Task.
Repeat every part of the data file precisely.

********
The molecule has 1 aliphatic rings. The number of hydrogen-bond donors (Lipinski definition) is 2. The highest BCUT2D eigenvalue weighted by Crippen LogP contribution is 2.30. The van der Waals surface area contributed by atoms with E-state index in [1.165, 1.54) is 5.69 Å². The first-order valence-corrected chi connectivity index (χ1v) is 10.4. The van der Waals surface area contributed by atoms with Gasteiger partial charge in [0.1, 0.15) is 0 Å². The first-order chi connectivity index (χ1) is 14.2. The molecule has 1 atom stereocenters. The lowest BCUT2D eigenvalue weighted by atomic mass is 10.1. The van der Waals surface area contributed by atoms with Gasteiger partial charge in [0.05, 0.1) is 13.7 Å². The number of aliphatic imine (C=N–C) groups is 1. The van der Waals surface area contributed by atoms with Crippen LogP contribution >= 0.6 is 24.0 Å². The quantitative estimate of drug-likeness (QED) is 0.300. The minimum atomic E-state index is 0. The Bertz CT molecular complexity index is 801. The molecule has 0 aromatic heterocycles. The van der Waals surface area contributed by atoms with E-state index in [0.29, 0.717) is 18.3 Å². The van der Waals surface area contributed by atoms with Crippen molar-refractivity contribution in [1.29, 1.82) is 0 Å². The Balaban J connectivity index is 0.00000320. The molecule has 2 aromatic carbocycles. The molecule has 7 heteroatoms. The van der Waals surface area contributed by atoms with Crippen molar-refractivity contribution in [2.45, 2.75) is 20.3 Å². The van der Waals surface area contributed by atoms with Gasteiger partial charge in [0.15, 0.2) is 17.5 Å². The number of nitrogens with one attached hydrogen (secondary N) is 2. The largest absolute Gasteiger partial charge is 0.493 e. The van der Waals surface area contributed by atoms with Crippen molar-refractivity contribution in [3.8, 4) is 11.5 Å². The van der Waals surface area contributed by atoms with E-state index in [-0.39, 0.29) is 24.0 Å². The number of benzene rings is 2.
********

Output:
The molecule has 1 aliphatic rings. The number of hydrogen-bond donors (Lipinski definition) is 2. The highest BCUT2D eigenvalue weighted by Crippen LogP contribution is 2.30. The van der Waals surface area contributed by atoms with E-state index in [1.165, 1.54) is 5.69 Å². The first-order valence-corrected chi connectivity index (χ1v) is 10.4. The van der Waals surface area contributed by atoms with Gasteiger partial charge in [0.1, 0.15) is 0 Å². The first-order chi connectivity index (χ1) is 14.2. The molecule has 1 atom stereocenters. The lowest BCUT2D eigenvalue weighted by atomic mass is 10.1. The van der Waals surface area contributed by atoms with Gasteiger partial charge in [0.05, 0.1) is 13.7 Å². The number of aliphatic imine (C=N–C) groups is 1. The van der Waals surface area contributed by atoms with Crippen LogP contribution >= 0.6 is 24.0 Å². The quantitative estimate of drug-likeness (QED) is 0.300. The minimum atomic E-state index is 0. The Bertz CT molecular complexity index is 801. The molecule has 0 aromatic heterocycles. The van der Waals surface area contributed by atoms with E-state index in [0.29, 0.717) is 18.3 Å². The van der Waals surface area contributed by atoms with Crippen molar-refractivity contribution in [1.29, 1.82) is 0 Å². The Balaban J connectivity index is 0.00000320. The molecule has 2 aromatic carbocycles. The molecule has 7 heteroatoms. The van der Waals surface area contributed by atoms with Crippen molar-refractivity contribution in [2.45, 2.75) is 20.3 Å². The van der Waals surface area contributed by atoms with Gasteiger partial charge in [0.15, 0.2) is 17.5 Å². The number of nitrogens with one attached hydrogen (secondary N) is 2. The largest absolute Gasteiger partial charge is 0.493 e. The van der Waals surface area contributed by atoms with Crippen molar-refractivity contribution in [3.8, 4) is 11.5 Å². The van der Waals surface area contributed by atoms with E-state index in [-0.39, 0.29) is 24.0 Å². The number of benzene rings is 2.